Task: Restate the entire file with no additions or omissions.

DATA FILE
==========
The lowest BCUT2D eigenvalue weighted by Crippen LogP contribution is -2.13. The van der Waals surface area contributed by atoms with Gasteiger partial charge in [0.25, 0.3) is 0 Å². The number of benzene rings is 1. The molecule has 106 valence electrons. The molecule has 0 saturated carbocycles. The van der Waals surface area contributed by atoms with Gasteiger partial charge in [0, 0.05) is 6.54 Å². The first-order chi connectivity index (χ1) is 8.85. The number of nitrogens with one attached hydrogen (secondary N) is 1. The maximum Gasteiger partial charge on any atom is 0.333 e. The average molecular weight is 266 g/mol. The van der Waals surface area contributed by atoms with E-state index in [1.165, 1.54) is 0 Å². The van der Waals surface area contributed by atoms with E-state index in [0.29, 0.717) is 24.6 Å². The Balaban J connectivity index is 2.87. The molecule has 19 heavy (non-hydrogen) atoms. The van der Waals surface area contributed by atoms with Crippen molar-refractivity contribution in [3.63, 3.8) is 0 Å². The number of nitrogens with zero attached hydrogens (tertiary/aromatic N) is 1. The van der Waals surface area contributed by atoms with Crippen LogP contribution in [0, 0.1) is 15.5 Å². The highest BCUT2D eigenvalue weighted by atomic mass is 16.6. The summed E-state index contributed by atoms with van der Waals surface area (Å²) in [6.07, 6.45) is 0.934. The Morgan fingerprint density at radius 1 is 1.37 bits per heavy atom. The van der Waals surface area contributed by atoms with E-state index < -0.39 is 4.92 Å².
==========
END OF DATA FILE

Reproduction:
The lowest BCUT2D eigenvalue weighted by Crippen LogP contribution is -2.13. The van der Waals surface area contributed by atoms with Gasteiger partial charge in [0.25, 0.3) is 0 Å². The number of benzene rings is 1. The molecule has 106 valence electrons. The molecule has 0 saturated carbocycles. The van der Waals surface area contributed by atoms with Gasteiger partial charge in [0, 0.05) is 6.54 Å². The first-order chi connectivity index (χ1) is 8.85. The number of nitrogens with one attached hydrogen (secondary N) is 1. The maximum Gasteiger partial charge on any atom is 0.333 e. The average molecular weight is 266 g/mol. The van der Waals surface area contributed by atoms with E-state index in [1.165, 1.54) is 0 Å². The van der Waals surface area contributed by atoms with E-state index in [0.29, 0.717) is 24.6 Å². The Balaban J connectivity index is 2.87. The molecule has 19 heavy (non-hydrogen) atoms. The van der Waals surface area contributed by atoms with Crippen molar-refractivity contribution in [3.63, 3.8) is 0 Å². The number of nitrogens with zero attached hydrogens (tertiary/aromatic N) is 1. The van der Waals surface area contributed by atoms with Crippen LogP contribution in [0, 0.1) is 15.5 Å². The highest BCUT2D eigenvalue weighted by atomic mass is 16.6. The summed E-state index contributed by atoms with van der Waals surface area (Å²) in [6.07, 6.45) is 0.934. The Morgan fingerprint density at radius 1 is 1.37 bits per heavy atom. The van der Waals surface area contributed by atoms with E-state index < -0.39 is 4.92 Å².